The Omission seltzer line will include flavors such as Blueberry Asahi and is made with four ingredients, including organic cane sugar. Omission seltzers will check in at 4 percent ABV and contain 90 calories.
As for the Kona seltzer line, CBA chief operating officer Scott Mennen told Brewbound that the company is “rapidly working to develop the right flavor” for the “Hawaiian-inspired” brand, which is expected to launch on draft in the third quarter.
“Part of the play for us in Hawaii only is saying Kona is a big brand in Hawaii, we’re a local brand in Hawaii, and we have an obligation to our local consumers to participate in the Kona experience even if they want a seltzer or an IPA or a dark beer,” Thomas added.
As for Pacer, which checks in at 2 percent ABV and contains 50 calories and 1 gram of sugar, the brand currently has more than 500 points of distribution in California and the Pacific Northwest. The Safeway grocery chain is the brand’s largest account, and the Harris Teeter supermarket chain also picked up the brand in South Carolina, Thomas said.
Pacer, along with other pH Experiment brands, is also being test marketed in Amazon Go stores in Washington. The company is also expanding distribution in the state with Amazon through the e-commerce giant’s Fresh and Prime platforms. CBA executives credited pH Experiment general manager Karmen Olson with building its Amazon relationship. In working with Amazon, Thomas said the company has learned that each Amazon platform appeals to different consumers.
“Go are like leading-edge progressive consumers, and they’re interested in the technology and whatnot, and pH is doing really well with that target,” he said. “And then you get the Fresh people who are looking for immediate deliveries and are probably more leading-edge, and then you get the Prime consumers who are more mainstream.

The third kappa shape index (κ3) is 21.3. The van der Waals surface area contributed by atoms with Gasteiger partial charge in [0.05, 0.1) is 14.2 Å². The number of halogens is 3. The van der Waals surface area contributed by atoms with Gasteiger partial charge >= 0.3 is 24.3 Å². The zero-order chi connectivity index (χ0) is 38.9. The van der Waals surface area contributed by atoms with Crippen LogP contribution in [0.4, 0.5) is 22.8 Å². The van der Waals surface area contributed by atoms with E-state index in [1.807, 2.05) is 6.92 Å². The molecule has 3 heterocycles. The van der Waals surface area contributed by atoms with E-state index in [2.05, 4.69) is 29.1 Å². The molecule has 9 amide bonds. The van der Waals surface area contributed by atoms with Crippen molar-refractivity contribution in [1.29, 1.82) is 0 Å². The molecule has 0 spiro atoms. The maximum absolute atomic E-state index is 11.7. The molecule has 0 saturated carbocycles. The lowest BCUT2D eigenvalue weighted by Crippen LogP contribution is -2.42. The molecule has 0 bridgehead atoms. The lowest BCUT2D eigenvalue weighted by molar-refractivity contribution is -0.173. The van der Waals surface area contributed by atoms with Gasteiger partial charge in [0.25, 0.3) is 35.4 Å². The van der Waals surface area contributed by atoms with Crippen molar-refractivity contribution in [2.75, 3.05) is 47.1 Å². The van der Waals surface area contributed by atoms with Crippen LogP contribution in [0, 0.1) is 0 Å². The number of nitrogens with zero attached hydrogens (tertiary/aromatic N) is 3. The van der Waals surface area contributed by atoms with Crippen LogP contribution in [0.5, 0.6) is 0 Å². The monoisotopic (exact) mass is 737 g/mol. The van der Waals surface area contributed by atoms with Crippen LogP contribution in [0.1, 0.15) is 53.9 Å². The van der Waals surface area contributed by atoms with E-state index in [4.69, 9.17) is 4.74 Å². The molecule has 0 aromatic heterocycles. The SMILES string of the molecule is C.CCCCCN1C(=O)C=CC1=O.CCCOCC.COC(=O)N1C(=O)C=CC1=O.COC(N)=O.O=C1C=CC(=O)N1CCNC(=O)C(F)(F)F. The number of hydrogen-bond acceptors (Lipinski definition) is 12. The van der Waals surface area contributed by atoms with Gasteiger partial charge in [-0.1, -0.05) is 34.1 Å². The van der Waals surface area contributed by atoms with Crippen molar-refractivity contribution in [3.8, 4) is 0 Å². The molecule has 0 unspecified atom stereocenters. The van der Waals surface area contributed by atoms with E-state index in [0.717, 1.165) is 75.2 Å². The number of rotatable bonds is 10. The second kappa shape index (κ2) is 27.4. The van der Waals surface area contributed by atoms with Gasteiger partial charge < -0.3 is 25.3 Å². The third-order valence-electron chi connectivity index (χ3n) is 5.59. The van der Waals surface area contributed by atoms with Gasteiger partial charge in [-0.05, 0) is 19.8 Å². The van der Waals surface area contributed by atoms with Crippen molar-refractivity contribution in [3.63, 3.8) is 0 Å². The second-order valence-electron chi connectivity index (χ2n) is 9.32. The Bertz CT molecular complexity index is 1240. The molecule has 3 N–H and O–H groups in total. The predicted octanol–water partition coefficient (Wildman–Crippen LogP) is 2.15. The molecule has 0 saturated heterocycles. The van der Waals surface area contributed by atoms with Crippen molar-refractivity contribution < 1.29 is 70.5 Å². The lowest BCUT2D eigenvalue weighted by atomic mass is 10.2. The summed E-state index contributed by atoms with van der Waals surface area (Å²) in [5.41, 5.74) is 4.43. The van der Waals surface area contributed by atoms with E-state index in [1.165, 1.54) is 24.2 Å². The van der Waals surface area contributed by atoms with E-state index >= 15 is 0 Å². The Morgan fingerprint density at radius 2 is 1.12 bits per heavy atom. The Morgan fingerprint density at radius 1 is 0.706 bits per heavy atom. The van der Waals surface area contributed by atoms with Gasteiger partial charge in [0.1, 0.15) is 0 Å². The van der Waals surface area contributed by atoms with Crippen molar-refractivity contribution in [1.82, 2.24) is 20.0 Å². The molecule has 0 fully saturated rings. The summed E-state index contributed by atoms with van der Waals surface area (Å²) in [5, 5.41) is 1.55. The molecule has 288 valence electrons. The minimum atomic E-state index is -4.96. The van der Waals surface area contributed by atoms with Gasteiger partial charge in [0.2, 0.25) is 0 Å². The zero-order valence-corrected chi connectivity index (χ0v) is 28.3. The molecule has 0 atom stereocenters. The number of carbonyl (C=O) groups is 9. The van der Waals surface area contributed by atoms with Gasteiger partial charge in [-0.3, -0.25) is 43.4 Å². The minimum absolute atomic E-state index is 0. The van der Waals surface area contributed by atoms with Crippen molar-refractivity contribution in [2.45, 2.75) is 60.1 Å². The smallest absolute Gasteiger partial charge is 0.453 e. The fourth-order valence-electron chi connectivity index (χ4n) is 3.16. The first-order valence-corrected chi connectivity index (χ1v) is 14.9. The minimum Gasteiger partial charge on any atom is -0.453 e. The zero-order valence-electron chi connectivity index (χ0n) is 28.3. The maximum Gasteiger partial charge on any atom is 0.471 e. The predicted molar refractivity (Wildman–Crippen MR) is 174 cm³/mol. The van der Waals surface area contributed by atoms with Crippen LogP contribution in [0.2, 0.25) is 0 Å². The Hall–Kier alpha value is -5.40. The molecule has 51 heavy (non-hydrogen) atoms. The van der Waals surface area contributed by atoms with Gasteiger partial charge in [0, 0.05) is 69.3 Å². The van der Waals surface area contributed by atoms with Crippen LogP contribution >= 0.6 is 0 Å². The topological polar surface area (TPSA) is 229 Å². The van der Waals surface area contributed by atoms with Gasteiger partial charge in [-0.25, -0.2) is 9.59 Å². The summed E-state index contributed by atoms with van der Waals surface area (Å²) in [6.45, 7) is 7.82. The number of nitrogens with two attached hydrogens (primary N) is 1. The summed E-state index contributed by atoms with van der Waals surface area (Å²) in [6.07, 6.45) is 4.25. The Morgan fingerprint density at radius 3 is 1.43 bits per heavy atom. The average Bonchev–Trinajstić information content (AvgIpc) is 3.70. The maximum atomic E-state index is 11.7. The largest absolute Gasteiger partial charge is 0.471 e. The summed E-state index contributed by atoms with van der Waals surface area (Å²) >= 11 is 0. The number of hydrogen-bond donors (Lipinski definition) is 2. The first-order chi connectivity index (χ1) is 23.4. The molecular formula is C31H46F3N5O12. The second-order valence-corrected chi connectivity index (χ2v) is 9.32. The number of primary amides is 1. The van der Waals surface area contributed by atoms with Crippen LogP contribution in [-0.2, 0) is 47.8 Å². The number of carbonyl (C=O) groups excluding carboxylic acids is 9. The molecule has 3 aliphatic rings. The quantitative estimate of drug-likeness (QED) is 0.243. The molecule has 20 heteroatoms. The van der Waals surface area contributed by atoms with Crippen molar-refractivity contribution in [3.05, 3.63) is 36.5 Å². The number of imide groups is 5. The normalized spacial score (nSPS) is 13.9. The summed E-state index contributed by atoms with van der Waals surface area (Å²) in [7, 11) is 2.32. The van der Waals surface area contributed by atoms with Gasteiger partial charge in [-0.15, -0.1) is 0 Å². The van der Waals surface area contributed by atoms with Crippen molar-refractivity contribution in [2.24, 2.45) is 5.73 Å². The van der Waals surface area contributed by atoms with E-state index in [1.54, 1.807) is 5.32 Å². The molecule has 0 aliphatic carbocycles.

“pH can appeal to all three sets of those sub-targets, both because the brand is experimental, but some of the things that it does are more mainstream and some are more niche,” he added.
Distribution Expansion for La Rubia and more Innovations in the Pipeline
CBA believes La Rubia blonde ale, made by Miami’s Wynwood Brewing, has the potential to be a “standalone brand,” Thomas said. “This is a legitimate brand born out of a Caribbean Hispanic culture that appeals to that occasion.”
As such, CBA plans to market La Rubia to “Caribbean Hispanics” when it expands distribution this fall to up to five states, which could include New York, Pennsylvania, Connecticut and Massachusetts.
Earlier this year, La Rubio was released in Puerto Rico and had a “strong start,” CMO Ken Kunze said during the investors’ call.
Mennen also cited several new product launches as having potential, including Cisco Brewery’s Crantucket Brut Rosé IPA, Appalachian Mountain Brewery’s Cream donut-infused nitro milk stout, and Wynwood Brewing’s English Pale Ale, which is being served on Virgin Voyage’s Scarlet Lady cruise ship.